At the Center for Disaster Philanthropy (CDP), we say that all philanthropists are disaster philanthropists seeking to strengthen communities.
Prior to 2020, this adage was a way to remind donors that no matter their focus or mission, there was a tie-in for them in supporting a community’s response to and recovery from a disaster. But with the COVID-19 pandemic and accompanying crises, philanthropy’s role in aiding society has reached new heights of relevance.
Where do root causes end and disasters begin?
Recent research from CDP and Candid finds that, in the face of COVID-19, funders have leaned in and are working for the good of others like never before. With more than $11.9 billion awarded for COVID-19 response globally, many grantmakers and major donors have demonstrated that not only can they be generous in a crisis, but they can lead others by showing how to help as well.
Philanthropy’s substantial response to the pandemic is unique in disaster-related giving as institutional funders and major donors have not traditionally seen a central role for themselves in responding to disasters. More focused on the long view of addressing the root causes of society’s ills, many in philanthropy often defer to government agencies, such as FEMA, to both tackle the immediate suffering caused by disasters and support the long path to recovery that follows (which most often occurs out of the spotlight).
However, the concurrence of the COVID-19 pandemic, a movement for racial justice powered with new urgency, and numerous disasters from natural hazards across the United States are forcing all of us to question if this bifurcated approach is working.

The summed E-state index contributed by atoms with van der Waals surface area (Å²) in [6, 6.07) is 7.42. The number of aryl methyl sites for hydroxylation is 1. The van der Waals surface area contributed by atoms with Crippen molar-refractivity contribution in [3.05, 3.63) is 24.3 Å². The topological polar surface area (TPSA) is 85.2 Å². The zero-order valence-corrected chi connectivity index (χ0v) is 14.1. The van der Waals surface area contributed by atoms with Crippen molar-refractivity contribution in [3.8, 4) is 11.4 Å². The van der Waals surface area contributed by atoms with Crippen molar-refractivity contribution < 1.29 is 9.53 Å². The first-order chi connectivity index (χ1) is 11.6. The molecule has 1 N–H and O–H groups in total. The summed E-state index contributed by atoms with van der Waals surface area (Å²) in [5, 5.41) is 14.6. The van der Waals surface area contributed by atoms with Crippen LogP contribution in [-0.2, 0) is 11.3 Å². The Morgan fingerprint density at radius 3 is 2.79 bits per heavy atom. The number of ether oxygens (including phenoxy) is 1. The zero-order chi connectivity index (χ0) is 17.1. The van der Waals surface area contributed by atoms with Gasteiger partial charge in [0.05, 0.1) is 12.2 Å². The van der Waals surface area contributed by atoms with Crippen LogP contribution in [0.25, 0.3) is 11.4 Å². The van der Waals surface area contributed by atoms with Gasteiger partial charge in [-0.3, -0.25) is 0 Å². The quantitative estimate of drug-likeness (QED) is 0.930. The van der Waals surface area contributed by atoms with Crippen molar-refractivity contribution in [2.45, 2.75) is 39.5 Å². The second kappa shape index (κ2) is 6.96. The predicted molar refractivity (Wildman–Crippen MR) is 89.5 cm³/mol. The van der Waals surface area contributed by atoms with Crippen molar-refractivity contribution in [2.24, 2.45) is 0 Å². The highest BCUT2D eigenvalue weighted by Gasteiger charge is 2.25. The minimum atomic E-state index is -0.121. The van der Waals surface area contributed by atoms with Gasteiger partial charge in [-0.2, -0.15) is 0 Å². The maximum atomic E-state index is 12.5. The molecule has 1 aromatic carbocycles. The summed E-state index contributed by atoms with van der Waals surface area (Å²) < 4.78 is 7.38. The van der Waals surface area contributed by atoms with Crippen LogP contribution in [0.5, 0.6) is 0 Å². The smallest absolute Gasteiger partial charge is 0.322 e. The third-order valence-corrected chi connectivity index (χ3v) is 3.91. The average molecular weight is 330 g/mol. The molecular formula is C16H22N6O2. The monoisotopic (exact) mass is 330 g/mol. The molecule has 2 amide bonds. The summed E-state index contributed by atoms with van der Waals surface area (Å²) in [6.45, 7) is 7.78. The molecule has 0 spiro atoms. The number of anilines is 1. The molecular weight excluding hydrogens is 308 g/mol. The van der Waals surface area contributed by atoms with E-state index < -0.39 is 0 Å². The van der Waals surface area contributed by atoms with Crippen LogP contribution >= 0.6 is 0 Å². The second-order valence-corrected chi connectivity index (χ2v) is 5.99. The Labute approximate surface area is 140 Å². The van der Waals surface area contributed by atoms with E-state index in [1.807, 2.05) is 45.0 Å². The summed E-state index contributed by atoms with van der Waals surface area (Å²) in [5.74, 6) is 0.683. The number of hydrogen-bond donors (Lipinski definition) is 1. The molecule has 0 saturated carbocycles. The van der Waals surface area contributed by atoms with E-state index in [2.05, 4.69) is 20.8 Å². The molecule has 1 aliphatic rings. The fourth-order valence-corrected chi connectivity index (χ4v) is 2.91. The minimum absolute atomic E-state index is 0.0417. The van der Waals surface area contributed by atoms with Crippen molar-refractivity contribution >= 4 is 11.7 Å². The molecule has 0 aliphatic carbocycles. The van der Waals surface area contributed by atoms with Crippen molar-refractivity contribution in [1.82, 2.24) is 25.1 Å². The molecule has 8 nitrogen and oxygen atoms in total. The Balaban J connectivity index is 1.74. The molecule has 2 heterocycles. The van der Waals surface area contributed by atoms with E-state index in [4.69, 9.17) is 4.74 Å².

Many of my colleagues in the sector have written about the need for philanthropy to shift from being verbal allies for societal change to active advocates, such as ABFE’s call to action, signed by more than 60 Black foundation chief executives, urging philanthropy to stem anti-Black racism. We need a similar transformation in how grantmakers and donors perceive their role in responding immediately to disasters, supporting equitable recovery, and boosting communities’ capacity to withstand future catastrophes.
While working with communities during the recovery period following a disaster is the norm for CDP, we decided that it was vital to support COVID-19 response efforts that provided immediate aid and relief to those most impacted. You can imagine our surprise, then, that some of the “immediate needs” identified by communities were all about long-term approaches to addressing societal ills. Sound familiar?
In our approach to response and recovery, we must recognize that some communities are more vulnerable to disasters due to structural inequalities and discrimination. Projects that address food deserts, healthcare gaps, and child-care needs should focus on individuals often left furthest behind or at specific risk — including immigrants, low-income families, and Indigenous people — and explore how to mitigate those risks.